DeKalb Superintendent Devon Horton presents update on his 90-day planSuperintendent Dr. Devon Horton attends DeKalb County School District’s annual Back-to-School Rally at James R. Hallford Stadium in Clarkston on Saturday, July 22, 2023. “Today is an amazing day for our students and staff, families and community to be able to come together and celebrate as we begin to embark on our first day of school. It’s exciting seeing the families and the community partners that have brought their businesses and resources to our families and it means a lot for us,” Horton said. “I am excited, and I really believe as we talk about leveling up its going to be a great year.” Photo by Dean Hesse.
DeKalb County, GA — This week’s Nov. 13 DeKalb Board of Education meeting marks roughly 90 days since DeKalb County Schools Superintendent Dr. Devon Horton started working for the district.
During the meeting, Dr. Horton presented his “90-day” plan document, which can be viewed here.
The document gives an overview of what Dr. Horton and his administration have accomplished and gives an outline for the “In-Progress” programs that have begun in his initial three months.
The document lists around 120 programs, detailing how they fit into the larger MIRACLES framework. Programs range from technology integration and infrastructure upgrades to curriculum improvements and review of financial processes. Each program identified in the document includes details on its current status, specific steps taken or to be taken, with a general timeline and the people accountable.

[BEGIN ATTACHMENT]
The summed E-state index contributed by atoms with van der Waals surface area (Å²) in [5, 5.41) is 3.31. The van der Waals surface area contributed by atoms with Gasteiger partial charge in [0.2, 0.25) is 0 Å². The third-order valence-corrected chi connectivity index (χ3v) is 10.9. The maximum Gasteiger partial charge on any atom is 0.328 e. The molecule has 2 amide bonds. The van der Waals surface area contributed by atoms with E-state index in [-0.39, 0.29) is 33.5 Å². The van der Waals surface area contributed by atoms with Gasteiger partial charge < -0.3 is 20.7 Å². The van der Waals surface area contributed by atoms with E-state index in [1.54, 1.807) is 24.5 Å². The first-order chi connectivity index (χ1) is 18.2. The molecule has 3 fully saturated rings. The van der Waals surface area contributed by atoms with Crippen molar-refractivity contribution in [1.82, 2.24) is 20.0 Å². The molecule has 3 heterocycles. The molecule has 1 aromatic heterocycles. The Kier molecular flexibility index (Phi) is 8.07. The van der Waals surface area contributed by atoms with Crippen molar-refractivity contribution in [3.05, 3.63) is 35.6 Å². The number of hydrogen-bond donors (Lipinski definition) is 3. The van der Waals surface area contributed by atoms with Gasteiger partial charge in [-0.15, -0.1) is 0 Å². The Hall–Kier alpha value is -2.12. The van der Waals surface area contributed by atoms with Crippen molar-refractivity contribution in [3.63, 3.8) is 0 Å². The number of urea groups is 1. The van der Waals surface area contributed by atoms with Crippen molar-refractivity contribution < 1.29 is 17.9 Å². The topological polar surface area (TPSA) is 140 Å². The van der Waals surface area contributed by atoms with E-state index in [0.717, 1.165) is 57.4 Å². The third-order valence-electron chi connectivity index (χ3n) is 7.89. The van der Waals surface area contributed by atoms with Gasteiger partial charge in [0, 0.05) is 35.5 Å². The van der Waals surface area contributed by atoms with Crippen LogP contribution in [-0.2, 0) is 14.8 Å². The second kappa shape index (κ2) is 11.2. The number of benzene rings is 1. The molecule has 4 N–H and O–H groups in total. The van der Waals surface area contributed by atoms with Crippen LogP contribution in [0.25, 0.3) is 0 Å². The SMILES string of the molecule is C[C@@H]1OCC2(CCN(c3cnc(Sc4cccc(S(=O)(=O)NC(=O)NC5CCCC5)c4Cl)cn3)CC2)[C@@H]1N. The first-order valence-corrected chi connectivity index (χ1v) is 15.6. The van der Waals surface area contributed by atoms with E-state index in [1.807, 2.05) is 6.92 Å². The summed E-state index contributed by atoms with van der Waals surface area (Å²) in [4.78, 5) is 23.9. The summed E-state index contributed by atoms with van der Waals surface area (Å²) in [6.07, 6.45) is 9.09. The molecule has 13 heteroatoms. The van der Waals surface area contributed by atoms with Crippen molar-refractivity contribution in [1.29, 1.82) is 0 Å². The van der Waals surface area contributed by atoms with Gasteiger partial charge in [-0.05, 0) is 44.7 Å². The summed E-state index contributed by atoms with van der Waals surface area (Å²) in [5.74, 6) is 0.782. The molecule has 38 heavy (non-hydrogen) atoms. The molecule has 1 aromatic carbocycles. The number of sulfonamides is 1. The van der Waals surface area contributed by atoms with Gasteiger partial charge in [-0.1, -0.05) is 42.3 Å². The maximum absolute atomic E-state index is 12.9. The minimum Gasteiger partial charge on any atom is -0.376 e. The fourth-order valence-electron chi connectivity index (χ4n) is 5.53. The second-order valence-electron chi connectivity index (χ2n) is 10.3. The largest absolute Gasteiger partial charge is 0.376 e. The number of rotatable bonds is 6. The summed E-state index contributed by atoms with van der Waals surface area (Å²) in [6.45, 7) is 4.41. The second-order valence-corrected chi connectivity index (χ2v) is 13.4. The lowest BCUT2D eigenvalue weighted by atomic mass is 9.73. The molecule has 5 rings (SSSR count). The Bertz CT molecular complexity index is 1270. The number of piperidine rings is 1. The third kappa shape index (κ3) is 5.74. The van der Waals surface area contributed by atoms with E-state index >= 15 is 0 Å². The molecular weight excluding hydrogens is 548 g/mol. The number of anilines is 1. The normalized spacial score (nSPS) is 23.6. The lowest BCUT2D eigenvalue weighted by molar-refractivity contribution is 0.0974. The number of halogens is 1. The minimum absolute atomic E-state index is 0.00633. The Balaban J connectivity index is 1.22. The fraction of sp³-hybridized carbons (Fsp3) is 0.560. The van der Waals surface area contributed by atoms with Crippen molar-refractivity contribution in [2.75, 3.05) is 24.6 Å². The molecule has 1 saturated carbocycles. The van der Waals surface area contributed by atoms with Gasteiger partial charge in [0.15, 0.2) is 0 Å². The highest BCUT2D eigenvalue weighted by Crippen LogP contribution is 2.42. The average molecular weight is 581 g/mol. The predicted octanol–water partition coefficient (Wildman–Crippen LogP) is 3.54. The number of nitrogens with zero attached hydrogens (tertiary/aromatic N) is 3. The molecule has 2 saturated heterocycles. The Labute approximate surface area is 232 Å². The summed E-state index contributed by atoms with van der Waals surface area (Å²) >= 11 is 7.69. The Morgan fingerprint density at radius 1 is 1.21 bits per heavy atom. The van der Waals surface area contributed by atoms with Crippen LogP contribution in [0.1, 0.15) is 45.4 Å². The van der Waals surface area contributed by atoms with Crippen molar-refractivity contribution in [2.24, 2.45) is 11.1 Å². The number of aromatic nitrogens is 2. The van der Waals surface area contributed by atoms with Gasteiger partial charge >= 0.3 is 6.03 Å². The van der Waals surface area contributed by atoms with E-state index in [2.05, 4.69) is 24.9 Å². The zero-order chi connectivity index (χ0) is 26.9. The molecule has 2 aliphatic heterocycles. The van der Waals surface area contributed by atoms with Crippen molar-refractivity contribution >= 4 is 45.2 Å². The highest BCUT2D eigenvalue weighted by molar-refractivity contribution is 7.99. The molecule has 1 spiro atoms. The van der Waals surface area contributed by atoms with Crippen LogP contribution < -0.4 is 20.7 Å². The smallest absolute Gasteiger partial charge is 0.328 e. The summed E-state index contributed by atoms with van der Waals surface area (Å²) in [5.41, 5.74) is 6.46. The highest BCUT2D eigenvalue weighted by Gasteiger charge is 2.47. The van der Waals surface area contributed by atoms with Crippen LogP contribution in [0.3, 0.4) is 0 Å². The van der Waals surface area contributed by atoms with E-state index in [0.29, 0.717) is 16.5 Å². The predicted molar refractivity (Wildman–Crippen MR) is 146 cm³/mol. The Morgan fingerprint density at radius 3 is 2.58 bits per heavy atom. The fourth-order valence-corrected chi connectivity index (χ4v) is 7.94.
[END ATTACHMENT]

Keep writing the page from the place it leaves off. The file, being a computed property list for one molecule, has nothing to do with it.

This document, while containing some similar material, is functionally different from the “90-day Entry-plan” Dr. Horton presented during the board retreat around when he began as superintendent. This initial document talks vaguely about initiatives but functionally serves more to just describe the approach Horton and his team would take.
Whereas with this updated expanded version, Dr. Horton stated that the goal is for anyone to be able to, “Go into this document, identify what the priority is in [an] area, see who’s on the hook for it, allowing you to contact them to see who’s accountable, who needs to be consulted and who needs to be informed. It gets you answers to your questions much quicker.”
The superintendent also talked about ThoughtExchange, a “survey platform” for gauging community sentiment, as playing an important and potentially expanding role in this process, by giving the community a clear way to share direct feedback.
As of Nov. 13, Thought Exchange has 1475 posts and Dr. Horton mentioned the platform specifically as a way to potentially tap into student feedback on the state of the district. Thought Exchange can be accessed here.
Board Member Dr Joyce Morely was verbose in her critique of the presentation, as with most agenda items on the day, while the rest of the board was complimentary.
“This is the real work that we need to be doing,” Board member Allyson Gevertz said. “It’s amazing to behold because [our departments] are out of silos, they’re collaborating. And talking about really important issues.”
“This is a wonderful map for what our school district is doing, has done and will do” said Board member Anna Hill.
In addition to going over programs, the document restates the bigger picture ethos of the district and guiding framework of the administration, as well as listing key accomplishments of Dr. Horton and his team from their first 90 days. Accomplishments cited in the document include visiting 83 schools, and hiring 61 new bus drivers and 886 new teachers since taking office.